Public Diplomacy

A Canadian government panel recommended in August that the country double its number of international students by 2022, the New York Times reports.

Currently, 100,000 international students are studying in Canada, triple the number who studied there in 2000.

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A recent study from the U.S. Travel Association shows that a high percentage of international travelers who have previously visited the U.S. would discourage others from visiting because of the barriers to entry, CQ reported. The Travel Association study notes that forty three per cent of the 1,200 survey respondents said they would tell an average of eight people to avoid visiting the U.S.

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Speaking more than one language offers a broad array of benefits and advantages, according to Italian professor Antonella Sorace from the University of Edinburgh.

Engagement with the Middle East and North Africa, and other Muslim-majority countries, is “a top priority” for the Bureau of Educational and Cultural Affairs (ECA), Deputy Assistant Secretary for Academic Programs Meghan Curtis said last week at the Association of International Education Administrators (AIEA) conference in New Orleans.

Delivering his first official speech as Secretary of State, at the University of Virginia on Wednesday, John Kerry set the tone for his tenure in Foggy Bottom, drawing a simple and direct connection between U.S. foreign policy and domestic affairs:

“More than ever before, the decisions that we make from the safety of our shores don’t just ripple outward; they also create a current right here in America. How we conduct our foreign policy matters more than ever before to our everyday lives.”

In a recent blog post, Admiral James Stavridis, commander of the U.S. European Command, stresses the importance of linguistics, skills of regional expertise, and cultural understanding in U.S. military operations. He states:

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International exchanges are essential in “bridging the intersection between policy and public diplomacy” and help “empower future generations of political leaders,” Under Secretary of State for Public Diplomacy and Public Affairs Tara Sonenshine told an audience at George Washington University’s Elliot School of Foreign Affairs last Thursday.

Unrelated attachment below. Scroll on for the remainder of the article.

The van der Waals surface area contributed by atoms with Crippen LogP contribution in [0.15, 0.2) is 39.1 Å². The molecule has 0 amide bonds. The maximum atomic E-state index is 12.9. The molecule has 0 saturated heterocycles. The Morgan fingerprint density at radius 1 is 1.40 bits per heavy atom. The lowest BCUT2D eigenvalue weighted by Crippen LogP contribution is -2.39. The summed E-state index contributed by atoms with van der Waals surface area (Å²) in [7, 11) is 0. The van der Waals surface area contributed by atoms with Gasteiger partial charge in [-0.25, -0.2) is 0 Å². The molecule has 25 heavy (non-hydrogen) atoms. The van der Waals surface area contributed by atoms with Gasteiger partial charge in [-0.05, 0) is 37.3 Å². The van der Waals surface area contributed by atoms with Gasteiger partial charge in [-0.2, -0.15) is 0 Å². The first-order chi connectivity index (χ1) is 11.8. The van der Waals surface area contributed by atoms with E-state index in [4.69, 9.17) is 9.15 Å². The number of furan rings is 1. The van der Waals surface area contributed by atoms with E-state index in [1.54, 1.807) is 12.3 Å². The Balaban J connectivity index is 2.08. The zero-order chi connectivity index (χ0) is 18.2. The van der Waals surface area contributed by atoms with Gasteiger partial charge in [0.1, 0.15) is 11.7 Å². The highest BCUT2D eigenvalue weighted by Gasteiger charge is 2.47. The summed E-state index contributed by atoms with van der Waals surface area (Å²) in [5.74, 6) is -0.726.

With its leadership changing and the views of its eight Republican members ranging “all over the map,” the Senate Foreign Relations Committee (SFRC) of the 113th Congress is likely to showcase “a lack of cohesion,” as well as strong, vigorous debates, reports. This new dynamic could “reinvigorate a panel that has grown increasingly marginalized on Capitol Hill in recent years,” though it also runs the risk of “creating more dysfunction, with committee infighting bogging down the legislative agenda.”

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By a vote of 94 to 3, the Senate overwhelming approved Sen. John Kerry (D-MA) yesterday afternoon as the United States’ next Secretary of State, The Washington Post reports. Kerry abstained from voting but watched the proceedings from the front of the Senate chamber. Three Republicans voted against Kerry: Sens. Ted Cruz and John Cornyn of Texas, and Sen.

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A young U.S. diplomat is hoping to build bridges between the U.S. and Pakistan and promote education for girls through singing songs in the local language, Pashto, AFP Islamabad recently reported.

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